Unrecipe of the Week / Holiday Edition

The grand finale of any Thanksgiving dinner is pie. In our house, pumpkin pie is a seasonal treat that everyone looks forward to. This year, in addition to the traditional pumpkin pie, there will be an apple pie for my nephew Will, and a yummy chocolate cheesecake to celebrate Walter’s birthday.

Any great pie begins with the crust. I make a classic French pate brisee that is flaky and buttery.  If you have a food processor, it practically makes itself!

Pate Brisee:

In the bowl of a food processor, place 1 ½ cup flour, a pinch of salt, a pinch of sugar and 1 stick of cold butter, cut into small pieces.

Pulse the machine for several seconds until the mixture resembles a course meal.

With the machine running, add ice water SLOWLY through the feed tube. Use just enough to get the dough to stick together and start to form a ball. This should only be about 2 or 3 tablespoons or so. Be careful not to over process the dough or it will become tough. The dough should not be crumbly or too wet.  If you need to, add a little flour or water to get the desired consistency.

Flatten the ball of dough into a disc and wrap it in plastic. Refrigerate briefly.
Most recipes require the dough to be chilled for a few hours. I find it is easier to roll when it is cold, but still very soft and pliable.

I roll out the dough on a clean kitchen towel or a piece of wax paper. Flour the surface, and the rolling pin to prevent sticking.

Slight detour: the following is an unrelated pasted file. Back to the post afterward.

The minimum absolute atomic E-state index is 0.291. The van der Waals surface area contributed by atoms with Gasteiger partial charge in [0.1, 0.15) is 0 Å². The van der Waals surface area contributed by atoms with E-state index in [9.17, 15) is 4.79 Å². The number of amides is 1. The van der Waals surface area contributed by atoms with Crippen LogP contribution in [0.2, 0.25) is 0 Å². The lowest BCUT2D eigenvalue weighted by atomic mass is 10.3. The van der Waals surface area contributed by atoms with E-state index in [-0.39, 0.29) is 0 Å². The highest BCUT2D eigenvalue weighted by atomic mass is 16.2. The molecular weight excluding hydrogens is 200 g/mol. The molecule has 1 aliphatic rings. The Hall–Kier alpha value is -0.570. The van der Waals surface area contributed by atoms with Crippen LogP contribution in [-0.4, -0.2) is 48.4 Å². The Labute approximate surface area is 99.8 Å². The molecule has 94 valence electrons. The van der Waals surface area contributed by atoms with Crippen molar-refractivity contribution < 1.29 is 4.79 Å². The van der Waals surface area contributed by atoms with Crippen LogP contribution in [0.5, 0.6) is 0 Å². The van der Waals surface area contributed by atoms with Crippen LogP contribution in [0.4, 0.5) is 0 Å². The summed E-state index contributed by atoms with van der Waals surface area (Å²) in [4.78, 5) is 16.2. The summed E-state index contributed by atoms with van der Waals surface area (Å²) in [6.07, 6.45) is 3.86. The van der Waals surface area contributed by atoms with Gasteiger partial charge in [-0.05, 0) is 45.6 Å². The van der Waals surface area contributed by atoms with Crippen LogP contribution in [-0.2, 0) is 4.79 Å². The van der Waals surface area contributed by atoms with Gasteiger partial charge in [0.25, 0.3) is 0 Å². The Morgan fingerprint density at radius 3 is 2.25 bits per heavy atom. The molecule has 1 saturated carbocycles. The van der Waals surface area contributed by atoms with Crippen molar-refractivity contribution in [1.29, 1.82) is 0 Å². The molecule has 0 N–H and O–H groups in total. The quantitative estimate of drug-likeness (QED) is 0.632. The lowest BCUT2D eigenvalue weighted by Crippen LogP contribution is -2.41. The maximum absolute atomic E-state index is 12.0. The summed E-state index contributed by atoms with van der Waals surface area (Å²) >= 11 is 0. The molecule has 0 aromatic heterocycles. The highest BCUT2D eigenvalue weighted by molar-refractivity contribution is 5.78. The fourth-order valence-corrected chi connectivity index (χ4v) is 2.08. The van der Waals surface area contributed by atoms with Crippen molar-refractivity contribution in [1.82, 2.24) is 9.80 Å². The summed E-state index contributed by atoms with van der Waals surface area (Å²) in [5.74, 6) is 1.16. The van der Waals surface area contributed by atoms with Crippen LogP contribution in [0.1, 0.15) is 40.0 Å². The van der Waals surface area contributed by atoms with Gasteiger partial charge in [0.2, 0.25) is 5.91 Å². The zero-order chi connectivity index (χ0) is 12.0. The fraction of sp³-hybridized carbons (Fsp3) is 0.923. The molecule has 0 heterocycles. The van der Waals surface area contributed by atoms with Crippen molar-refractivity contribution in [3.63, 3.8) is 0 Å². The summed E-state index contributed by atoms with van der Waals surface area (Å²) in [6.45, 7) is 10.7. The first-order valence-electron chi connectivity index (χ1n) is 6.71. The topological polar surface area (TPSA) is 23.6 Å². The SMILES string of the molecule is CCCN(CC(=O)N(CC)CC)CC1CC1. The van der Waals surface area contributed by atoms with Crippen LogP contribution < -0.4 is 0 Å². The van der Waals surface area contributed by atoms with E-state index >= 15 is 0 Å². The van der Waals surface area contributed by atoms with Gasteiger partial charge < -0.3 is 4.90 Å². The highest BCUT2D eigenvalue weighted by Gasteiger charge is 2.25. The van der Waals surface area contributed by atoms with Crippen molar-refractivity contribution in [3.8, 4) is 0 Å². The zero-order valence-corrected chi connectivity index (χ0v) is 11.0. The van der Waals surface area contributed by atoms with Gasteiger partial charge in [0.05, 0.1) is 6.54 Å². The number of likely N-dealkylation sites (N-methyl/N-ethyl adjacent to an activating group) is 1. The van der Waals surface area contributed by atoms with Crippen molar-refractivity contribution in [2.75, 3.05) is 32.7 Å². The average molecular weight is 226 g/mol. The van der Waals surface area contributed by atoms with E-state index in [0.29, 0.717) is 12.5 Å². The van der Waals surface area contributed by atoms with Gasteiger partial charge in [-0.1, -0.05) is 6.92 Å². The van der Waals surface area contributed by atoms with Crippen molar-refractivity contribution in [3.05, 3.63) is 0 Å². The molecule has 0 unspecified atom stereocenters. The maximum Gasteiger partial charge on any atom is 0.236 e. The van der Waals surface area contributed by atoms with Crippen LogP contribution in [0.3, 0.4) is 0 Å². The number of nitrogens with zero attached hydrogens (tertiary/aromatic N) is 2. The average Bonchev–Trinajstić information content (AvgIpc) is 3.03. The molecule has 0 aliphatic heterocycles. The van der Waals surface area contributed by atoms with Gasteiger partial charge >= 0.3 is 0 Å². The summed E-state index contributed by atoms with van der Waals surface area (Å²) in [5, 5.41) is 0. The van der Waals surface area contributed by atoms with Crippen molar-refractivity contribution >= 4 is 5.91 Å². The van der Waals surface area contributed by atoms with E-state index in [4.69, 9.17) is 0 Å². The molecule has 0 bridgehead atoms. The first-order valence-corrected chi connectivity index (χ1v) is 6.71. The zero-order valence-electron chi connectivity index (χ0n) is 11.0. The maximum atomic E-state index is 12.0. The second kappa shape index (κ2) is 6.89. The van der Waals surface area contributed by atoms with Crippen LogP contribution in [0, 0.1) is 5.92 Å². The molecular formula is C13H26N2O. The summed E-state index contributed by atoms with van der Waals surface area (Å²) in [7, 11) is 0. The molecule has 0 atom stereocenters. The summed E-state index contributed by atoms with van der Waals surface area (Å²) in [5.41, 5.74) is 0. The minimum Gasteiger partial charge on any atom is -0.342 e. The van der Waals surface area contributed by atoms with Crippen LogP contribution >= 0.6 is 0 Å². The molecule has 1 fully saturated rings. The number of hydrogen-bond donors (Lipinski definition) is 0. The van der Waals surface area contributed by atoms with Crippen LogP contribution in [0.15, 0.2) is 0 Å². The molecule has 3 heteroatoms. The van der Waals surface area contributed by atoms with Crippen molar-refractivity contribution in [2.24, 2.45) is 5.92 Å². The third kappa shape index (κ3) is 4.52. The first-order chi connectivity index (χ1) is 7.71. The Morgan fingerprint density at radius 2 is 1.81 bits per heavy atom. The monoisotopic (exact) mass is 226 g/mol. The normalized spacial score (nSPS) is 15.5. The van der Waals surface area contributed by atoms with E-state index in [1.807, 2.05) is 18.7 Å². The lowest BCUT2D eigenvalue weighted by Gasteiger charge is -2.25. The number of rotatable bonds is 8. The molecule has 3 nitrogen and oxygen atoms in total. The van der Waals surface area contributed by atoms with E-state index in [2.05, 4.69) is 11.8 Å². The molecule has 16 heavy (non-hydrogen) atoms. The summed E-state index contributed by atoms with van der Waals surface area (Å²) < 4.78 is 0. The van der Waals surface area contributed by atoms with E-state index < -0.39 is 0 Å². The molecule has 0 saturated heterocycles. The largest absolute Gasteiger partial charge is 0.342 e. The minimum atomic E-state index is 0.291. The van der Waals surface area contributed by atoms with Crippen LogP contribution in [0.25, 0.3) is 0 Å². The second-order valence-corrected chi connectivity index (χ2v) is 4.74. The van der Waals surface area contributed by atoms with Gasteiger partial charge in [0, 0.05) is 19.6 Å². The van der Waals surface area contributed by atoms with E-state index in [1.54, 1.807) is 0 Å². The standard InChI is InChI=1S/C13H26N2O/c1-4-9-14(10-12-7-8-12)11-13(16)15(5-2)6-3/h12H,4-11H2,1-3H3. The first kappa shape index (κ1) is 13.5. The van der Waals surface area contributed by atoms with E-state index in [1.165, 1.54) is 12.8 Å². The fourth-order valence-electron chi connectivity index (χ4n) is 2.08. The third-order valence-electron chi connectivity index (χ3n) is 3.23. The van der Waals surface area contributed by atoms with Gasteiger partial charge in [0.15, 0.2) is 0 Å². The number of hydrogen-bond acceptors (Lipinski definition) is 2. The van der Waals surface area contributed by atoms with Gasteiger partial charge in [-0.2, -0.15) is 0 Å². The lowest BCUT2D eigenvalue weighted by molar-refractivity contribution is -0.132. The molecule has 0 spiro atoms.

Roll the dough gently in all directions until it is about 3/16” thick and slightly bigger than the pie dish or tart pan.

Carefully fold the dough right on the cloth or paper and transfer it to the pan, with the excess hanging over the edges. Remove the cloth and gently smooth the dough into the pan. Trim the excess. In a tart pan, just roll your rolling pin across the top to get a nice even edge. For pies, there are a variety of crimping techniques.

The easiest, is to use a fork to score the dough all along the rim of the pan.

Use a fork to pierce the bottom and sides of the crust to prevent air bubbles when baking.
Place the crusts back in the refrigerator until you are ready to fill and bake them.

This recipe makes one crust. If you are making a double crust pie, you will need to double the recipe.

Happy Baking!

photo: Spencer Jones / Glasshouse Images

Food Styling: Shari Hershon / Indigo Jones

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